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Update: Neighbors react to 3 deaths in Cortez home; investigation continues

A family of was found dead Wednesday at 1609 Tucker Court in Cortez. Police said foul play is suspected, and there is no safety concern for the community. (Jim Mimiaga/The Journal)
Foul play suspected; family found dead in home on Tucker Court

The Cortez Police Department is investigating three deaths at 1609 Tucker Court in Cortez, according to Assistant Chief Andy Brock.

The bodies of two men and one woman were found Wednesday morning, Brock said, but the time of death was not known. All three were residents of the home, he said.

Foul play is suspected, Brock said, and the investigation continues. A firearm was present at the scene, but what type was not available.

Brock declined to comment about whether murder-suicide was suspected, citing the ongoing investigation. An incident report has not been released.

Patrol Lt. Rex Brinkerhoff emphasized there was no threat to the community.

“We have no safety concerns for anybody in the neighborhood or the city,” he said.

No suspects were being sought, and no charges have been filed, Brinkerhoff said.

Montezuma County Coroner George Deavers responded to the scene about 11 a.m. Wednesday and said it appeared the deaths occurred two to four days earlier.

Autopsies were ordered.

One man was identified as William A. Sanderson, 79, Deavers said. The autopsy determined the cause of death was blunt force trauma to the head.

The other two autopsies were conducted Thursday, but the results were not available, Deavers said. Police withheld their identities pending notification of next of kin.

The Montezuma County Sheriff’s Office and Colorado Bureau of Investigation assisted in the investigation.

Neighborhood reaction

On Friday, Cortez police said the incident remained under investigation, but released a few more details. Neighbors also spoke with The Journal.

Police responded to the residence Wednesday morning after a family member asked for a welfare check because they had not heard from the residents for a few days, Brinkerhoff said. The caller was not identified.

The Cortez Fire Protection District responded first because there was a concern of carbon monoxide danger in the residence. Firefighters determined it was safe to enter.

Police then entered and found the three bodies.

“Foul play is suspected and the investigation is ongoing,” Brinkerhoff said. “Forensic analysis is still being conducted.”

Two bodies were found in a bedroom, he said. The location of the third body was not revealed.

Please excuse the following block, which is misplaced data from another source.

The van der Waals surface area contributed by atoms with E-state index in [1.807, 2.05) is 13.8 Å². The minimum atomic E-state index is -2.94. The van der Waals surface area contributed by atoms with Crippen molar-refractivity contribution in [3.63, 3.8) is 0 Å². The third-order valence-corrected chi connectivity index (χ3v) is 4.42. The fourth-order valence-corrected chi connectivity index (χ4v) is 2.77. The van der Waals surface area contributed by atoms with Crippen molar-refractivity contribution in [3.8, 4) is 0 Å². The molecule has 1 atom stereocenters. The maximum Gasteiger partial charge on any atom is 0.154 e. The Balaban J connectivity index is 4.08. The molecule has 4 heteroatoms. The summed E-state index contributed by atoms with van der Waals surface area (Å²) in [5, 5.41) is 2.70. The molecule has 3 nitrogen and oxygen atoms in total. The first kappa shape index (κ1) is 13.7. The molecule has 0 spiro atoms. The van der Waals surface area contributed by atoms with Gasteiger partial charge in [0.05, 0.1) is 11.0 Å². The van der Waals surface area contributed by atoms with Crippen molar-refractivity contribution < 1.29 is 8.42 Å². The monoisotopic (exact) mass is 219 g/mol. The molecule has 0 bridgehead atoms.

A firearm was found, Brinkerhoff said, but he would not say whether it was used in the deaths or whether the bodies had bullet wounds.

The three residents were part of an extended family. William Sanderson and the woman, in her 70s, were married, and the other man, her son, was in his 40s.

The Montezuma County Assessor’s site lists William and Ona Sanderson as the owners of the home at 1609 Tucker Court, where the deaths took place.

Brinkerhoff said autopsies of Sanderson and his wife have been completed. The son’s autopsy was conducted Friday.

Police said they had received no complaints from the residence, and the dead had no known criminal records.

Police canvassed the neighborhood Wednesday and interviewed neighbors. Brinkerhoff said nobody had negative comments about the residents.

“It’s a pretty quiet neighborhood,” he said.

Neighbors interviewed by The Journal expressed shock and sadness Friday.

Sanderson was a courteous and generous neighbor, said Donna Murphy, who lives across the street.

“He would bring our trash cans in when we were away, and gave us cucumbers from his garden,” she said. “We’re heartbroken.”

She said there was no sign of trouble at the home. The family had lived there since at least 2019. She said she heard no gunshots.

Other neighbors said nothing was out of the ordinary at the residence.

“It is shocking that there is loss of life two doors down and you don’t know about it until police show up,” said a woman who did not want to give her name.

Another neighbor, who declined to be identified, said Sanderson was a “good man” who was retired and took frequent walks around the neighborhood.

“He cared for his wife, who had medical problems. He walked the neighborhood and was a polite man to talk with. He left fresh vegetables at our door, brought in our trash cans when we were gone,” the neighbor said. “We’re all just shocked.”

They said they did not know the mother or son.

Residents said the neighborhood is quiet and there was not a lot of socializing, especially since the pandemic hit.

On Friday, two people working at the Sanderson home declined to comment.

This article will be updated as more information becomes available.